Thursday, January 20, 2011

Film Analysis- The Lost Highway (Jessica Barker)

David Lynch’s “Lost Highway” is nothing shy of strange. Though I initially had a hard time following it during the first 30 minutes of the movie, the major plot and chunk of the action seemed pretty stable for the most part. I liked how Lynch used a cycle to connect the beginning and end of the story. The main character (Fred/Pete) suffers from psychological distress, and Lynch tends to play on Freud’s two major personality factors of sex and aggression. Thanks to the psychology class last semester, one can see part of the main components of personality (id, ego, and superego) circulate in the main characters life. The id, or primitive process, is driven by Pete’s pleasure-seeking tendencies. It’s ironic that in the beginning Fred accuses Renee of sleeping with another man, and in his “second life,” he is in fact the “other man” that Alice is cheating on Mr. Eddy with. He very much lacks the “ego” principle, because he cannot seem to define a clear line in his conscious reality and why strange incidents are occurring in his life. It seems as if he is living in a fantastical, psychological dream. I agree with what was stated below in Cara’s blog, when you can see Lynch trying to exemplify people’s daily struggle to express our true desires. Fred/Pete’s character almost seems to suffer from a metamorphic personality disorder. He struggles to understand the reality of his life. I did not like how Lynch left open a lot of “loose ends” in the movie. When Pete asks his parents what happened to him that one particular night, the scene just fades into another without any real explanation. But then again, maybe Lynch intended the movie to be open ended in some parts.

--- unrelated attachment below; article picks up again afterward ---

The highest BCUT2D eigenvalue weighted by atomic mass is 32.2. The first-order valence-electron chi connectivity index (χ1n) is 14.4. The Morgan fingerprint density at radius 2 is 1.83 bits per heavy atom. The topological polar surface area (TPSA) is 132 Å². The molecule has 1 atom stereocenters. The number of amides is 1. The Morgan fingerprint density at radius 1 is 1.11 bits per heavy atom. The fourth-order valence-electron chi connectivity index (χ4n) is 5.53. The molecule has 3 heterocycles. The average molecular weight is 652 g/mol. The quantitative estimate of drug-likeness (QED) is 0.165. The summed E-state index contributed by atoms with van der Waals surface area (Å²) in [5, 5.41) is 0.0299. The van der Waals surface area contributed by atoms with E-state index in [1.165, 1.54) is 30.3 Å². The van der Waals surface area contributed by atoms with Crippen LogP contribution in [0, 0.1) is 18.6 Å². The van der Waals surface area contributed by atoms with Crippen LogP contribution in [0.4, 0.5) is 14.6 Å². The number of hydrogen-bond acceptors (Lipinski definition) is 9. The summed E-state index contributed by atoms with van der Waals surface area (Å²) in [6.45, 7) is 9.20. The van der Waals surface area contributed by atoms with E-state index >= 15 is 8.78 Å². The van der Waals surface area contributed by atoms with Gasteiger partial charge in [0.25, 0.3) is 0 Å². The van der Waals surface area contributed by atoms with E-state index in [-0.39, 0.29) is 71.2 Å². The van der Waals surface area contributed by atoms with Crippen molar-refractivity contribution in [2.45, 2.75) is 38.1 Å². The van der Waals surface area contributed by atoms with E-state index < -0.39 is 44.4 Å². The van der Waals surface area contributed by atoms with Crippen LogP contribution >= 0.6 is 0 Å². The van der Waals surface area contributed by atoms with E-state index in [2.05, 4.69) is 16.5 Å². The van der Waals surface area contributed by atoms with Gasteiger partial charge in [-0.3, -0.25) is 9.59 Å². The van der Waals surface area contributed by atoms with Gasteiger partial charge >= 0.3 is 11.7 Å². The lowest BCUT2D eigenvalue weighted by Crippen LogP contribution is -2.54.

1 comment:

  1. The “loose ends” that accompany the movie may leave parts up to interpretation but such is the case with most aspects of life, as nearly every human can see the same situation in different forms. Relating the movie to Freud’s beliefs, we not only see the presence of the “ego” and the “id” but additionally the “superego” with the supposed Mystery Man. Looking at the scenes where the Mystery Man makes his appearance, it becomes obvious that initially he is keeping Fred in check, forcing him to take a step back and look at who he truly is and wants to be. When the Mystery Man first introduces himself and tells Fred that he is at his house at that instance, Fred undoubtedly feels continuous intense discomfort, making him question why he is at the party, decide that he is uncomfortable, and then rush home with his wife.
    Later in the film, Fred asks the supposed Mystery Man where Alice is, at which the Mystery Man remarks that he must be referring to Renee. Intense aggression spews from the Mystery Man, as he now questions Fred. This manifestation of anger creates the idea that perhaps here the Mystery Man is playing the role of the ego. Fred is reminded of who he and his wife truly are. Any pleasure has suppressed and he is brought face to face with reality, though reality is in fact unknown.